This Will Fly: “Don’t Touch My Junk”

OK. I opined the other day that something didn’t feel right about the new adventure in airline security that has us virtually standing buck naked in the queue or having someone probe in areas where the sun don’t shine.

Folks, I am all for homeland security and for keeping asshats off airplanes, but these new procedures won’t fly.

And I guess I’m not alone in having some reservations about this. Consider this excerpt from an article in the NYT by Susan Stellin, “Pat-Downs at Airports Prompt Complaints“:

“I didn’t really expect her to touch my vagina through my pants,” said Kaya McLaren, an elementary schoolteacher from Cle Elum, Wash., who was patted down at Dallas-Fort Worth International Airport last Saturday because the body scanner detected a tissue and a hair band in her pocket.

The agency has so far responded to the complaints by calling for cooperation and patience from passengers, citing polls showing broad support for the full-body scanning machines.

Still, it remains to be seen whether travelers approve of the pat-downs, especially as millions more people experience them for the first time during the holiday travel season.

Dare I say it? Woot. This will be a fiasco of national proportions over the Thanksgiving holiday. It was tough and frustrating enough to get through security before the start of these “new normal” conditions. Sheesh.

And this isn’t just the rant of a pajama-clad citizen journalist. Charles Krauthammer has an excellent article in the Washington Post, “Don’t touch my junk.” It’s well worth the full read. Here’s part:

Ah, the airport, where modern folk heroes are made. The airport, where that inspired flight attendant did what everyone who’s ever been in the spam-in-a-can crush of a flying aluminum tube – where we collectively pretend that a clutch of peanuts is a meal and a seat cushion is a “flotation device” – has always dreamed of doing: pull the lever, blow the door, explode the chute, grab a beer, slide to the tarmac and walk through the gates to the sanity that lies beyond. Not since Rick and Louis disappeared into the Casablanca fog headed for the Free French garrison in Brazzaville has a stroll on the tarmac thrilled so many.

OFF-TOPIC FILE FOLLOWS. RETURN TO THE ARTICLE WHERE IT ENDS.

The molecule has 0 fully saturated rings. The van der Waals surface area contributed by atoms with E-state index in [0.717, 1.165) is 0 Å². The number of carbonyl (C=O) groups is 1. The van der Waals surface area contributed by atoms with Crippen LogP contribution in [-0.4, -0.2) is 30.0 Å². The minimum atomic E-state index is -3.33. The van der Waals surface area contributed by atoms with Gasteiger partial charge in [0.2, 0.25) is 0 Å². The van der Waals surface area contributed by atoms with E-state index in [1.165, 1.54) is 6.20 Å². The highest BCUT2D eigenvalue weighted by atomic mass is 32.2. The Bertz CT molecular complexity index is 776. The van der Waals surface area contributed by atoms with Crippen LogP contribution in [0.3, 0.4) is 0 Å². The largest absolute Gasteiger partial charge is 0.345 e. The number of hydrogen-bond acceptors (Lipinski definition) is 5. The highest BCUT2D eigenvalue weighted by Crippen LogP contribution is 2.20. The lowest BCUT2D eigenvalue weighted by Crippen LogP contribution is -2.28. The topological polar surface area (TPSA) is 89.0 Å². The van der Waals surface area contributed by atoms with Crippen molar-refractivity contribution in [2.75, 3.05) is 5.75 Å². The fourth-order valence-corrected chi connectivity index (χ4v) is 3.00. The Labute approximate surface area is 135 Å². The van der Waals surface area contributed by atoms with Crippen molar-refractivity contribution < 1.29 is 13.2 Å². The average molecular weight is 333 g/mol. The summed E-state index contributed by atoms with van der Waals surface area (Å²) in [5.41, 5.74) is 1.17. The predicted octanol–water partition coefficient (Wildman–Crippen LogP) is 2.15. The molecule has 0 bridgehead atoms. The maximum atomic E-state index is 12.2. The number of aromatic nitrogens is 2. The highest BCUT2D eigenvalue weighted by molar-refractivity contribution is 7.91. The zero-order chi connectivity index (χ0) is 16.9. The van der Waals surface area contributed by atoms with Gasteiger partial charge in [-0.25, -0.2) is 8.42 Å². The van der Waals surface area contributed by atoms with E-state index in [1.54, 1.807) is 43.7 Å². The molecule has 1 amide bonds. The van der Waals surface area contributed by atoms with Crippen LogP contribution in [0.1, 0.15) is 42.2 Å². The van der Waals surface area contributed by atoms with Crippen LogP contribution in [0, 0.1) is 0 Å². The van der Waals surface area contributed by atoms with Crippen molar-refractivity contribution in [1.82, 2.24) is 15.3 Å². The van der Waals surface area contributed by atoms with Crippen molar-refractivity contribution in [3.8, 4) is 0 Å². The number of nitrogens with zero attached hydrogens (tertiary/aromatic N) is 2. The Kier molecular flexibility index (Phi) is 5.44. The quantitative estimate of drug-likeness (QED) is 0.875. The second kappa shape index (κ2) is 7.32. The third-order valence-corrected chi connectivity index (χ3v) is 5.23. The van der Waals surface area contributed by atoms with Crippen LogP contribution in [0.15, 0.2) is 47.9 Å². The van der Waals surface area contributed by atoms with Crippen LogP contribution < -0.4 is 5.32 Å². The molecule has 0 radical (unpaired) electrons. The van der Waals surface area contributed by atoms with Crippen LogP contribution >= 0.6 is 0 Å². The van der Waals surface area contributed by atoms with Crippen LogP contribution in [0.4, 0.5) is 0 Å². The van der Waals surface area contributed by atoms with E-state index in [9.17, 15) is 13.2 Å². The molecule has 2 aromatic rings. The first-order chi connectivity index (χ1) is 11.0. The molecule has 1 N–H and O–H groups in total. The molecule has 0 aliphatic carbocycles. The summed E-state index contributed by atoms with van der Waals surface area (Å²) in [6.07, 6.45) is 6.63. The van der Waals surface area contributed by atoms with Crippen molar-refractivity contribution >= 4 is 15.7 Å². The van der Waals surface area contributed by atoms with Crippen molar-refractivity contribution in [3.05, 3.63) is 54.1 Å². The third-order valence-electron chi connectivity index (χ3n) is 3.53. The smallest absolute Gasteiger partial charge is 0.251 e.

And the point:

And now three months later, the newest airport hero arrives. His genius was not innovation in getting out, but deconstructing the entire process of getting in. John Tyner, cleverly armed with an iPhone to give YouTube immortality to the encounter, took exception to the TSA guard about to give him the benefit of Homeland Security’s newest brainstorm – the upgraded, full-palm, up the groin, all-body pat-down. In a stroke, the young man ascended to myth, or at least the next edition of Bartlett’s, warning the agent not to “touch my junk.”

Not quite the 18th-century elegance of “Don’t Tread on Me,” but the age of Twitter has a different cadence from the age of the musket. What the modern battle cry lacks in archaic charm, it makes up for in full-body syllabic punch.

Don’t touch my junk is the anthem of the modern man, the Tea Party patriot, the late-life libertarian, the midterm election voter. Don’t touch my junk, Obamacare – get out of my doctor’s examining room, I’m wearing a paper-thin gown slit down the back. Don’t touch my junk, Google – Street View is cool, but get off my street. Don’t touch my junk, you airport security goon – my package belongs to no one but me, and do you really think I’m a Nigerian nut job preparing for my 72-virgin orgy by blowing my johnson to kingdom come?

Don’t tread on me.

Don’t touch my junk.

Hmm. Some politician is going to like the sound of that as we head into 2012.

Sarah, you reading this?

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